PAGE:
Rare 'Steve' phenomenon spotted over Shetland

3rd March 2021 Last updated at 11:18

The aurora borealis can make a regular appearance over northern Scotland but on Tuesday night another phenomena was spotted in the Shetland Islands alongside it, as captured here by BBC Weather Watcher KevB.

Pale purple ribbon of light in night sky above a house
BBC Weather Watchers / KevB

The thin purple ribbon glowing in the sky is a relatively new scientific discovery often associated with the aurora.

While it has been photographed for decades, little was known about the phenomenon.

After a US citizen science project funded by NASA and the National Science Foundation from 2015 to 2016, the glow was named "Steve" by the aurora watchers, reportedly after a scene in the animated movie Over the Hedge where the characters use the name to refer to something they don't know about.

Scientists adapted the name to "Strong Thermal Emission Velocity Enhancement".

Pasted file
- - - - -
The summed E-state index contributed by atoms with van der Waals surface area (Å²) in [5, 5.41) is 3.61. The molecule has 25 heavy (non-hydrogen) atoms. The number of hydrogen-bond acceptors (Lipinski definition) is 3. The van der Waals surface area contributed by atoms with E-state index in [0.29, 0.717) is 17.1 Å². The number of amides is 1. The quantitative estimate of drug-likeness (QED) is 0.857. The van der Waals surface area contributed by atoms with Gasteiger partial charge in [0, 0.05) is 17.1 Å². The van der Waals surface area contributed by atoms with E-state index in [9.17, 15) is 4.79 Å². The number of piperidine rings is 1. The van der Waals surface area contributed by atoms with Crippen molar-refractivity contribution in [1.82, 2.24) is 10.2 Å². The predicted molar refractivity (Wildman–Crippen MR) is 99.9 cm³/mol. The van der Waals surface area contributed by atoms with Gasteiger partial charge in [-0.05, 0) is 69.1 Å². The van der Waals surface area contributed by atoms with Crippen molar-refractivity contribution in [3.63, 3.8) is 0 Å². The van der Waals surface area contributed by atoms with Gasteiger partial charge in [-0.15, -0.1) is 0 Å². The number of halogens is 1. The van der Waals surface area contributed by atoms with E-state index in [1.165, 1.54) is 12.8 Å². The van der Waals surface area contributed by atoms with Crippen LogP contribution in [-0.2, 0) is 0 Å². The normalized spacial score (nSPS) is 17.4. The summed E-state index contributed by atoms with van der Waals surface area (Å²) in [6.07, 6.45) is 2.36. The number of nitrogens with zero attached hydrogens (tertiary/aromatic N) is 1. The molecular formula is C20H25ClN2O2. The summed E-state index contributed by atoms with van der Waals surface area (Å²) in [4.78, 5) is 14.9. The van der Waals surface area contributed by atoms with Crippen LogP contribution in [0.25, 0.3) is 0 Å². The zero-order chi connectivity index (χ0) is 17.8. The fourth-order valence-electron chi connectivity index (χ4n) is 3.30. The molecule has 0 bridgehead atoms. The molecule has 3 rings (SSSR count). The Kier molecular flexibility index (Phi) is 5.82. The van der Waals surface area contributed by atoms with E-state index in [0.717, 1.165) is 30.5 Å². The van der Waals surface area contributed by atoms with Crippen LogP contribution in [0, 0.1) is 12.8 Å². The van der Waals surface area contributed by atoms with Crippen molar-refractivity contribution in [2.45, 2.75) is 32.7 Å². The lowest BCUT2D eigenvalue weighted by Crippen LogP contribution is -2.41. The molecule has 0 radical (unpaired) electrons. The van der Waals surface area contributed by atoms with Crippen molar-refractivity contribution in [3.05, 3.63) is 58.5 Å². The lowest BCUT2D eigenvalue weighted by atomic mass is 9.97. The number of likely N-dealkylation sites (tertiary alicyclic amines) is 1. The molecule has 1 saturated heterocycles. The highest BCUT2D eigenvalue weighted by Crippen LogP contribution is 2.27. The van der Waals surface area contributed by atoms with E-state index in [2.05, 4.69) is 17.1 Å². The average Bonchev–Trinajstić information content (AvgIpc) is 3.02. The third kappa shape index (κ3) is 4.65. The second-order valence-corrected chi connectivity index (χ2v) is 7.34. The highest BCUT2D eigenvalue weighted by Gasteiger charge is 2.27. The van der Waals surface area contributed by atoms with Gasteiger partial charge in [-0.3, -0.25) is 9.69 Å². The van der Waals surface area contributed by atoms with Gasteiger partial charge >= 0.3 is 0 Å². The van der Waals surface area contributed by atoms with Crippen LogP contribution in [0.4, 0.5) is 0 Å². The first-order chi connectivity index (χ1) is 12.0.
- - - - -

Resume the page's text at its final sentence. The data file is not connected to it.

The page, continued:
Little was known about its formation and why it can sometimes appear during an aurora display.

NASA's Goddard Space Flight Center has been studying Steve using pictures from the ground along with satellites.

While Steve is only spotted in the presence of an aurora, it is not a normal aurora.

While auroras happen globally in an oval shape, Steve appears as a ribbon and lasts for 20 minutes to an hour before it disappears.

In a study published in Science Advances the author Dr Liz McDonald suggests that Steve comprises of a fast moving stream of extremely hot particles called a subauroral ion drift, or SAID.

While SAIDs had been studied since the 1970s, scientists didn't know it had a visible light.

As Steve is unpredictable and only lasts for a short time, recording occurrences from the ground is rare, so KevB had a real treat.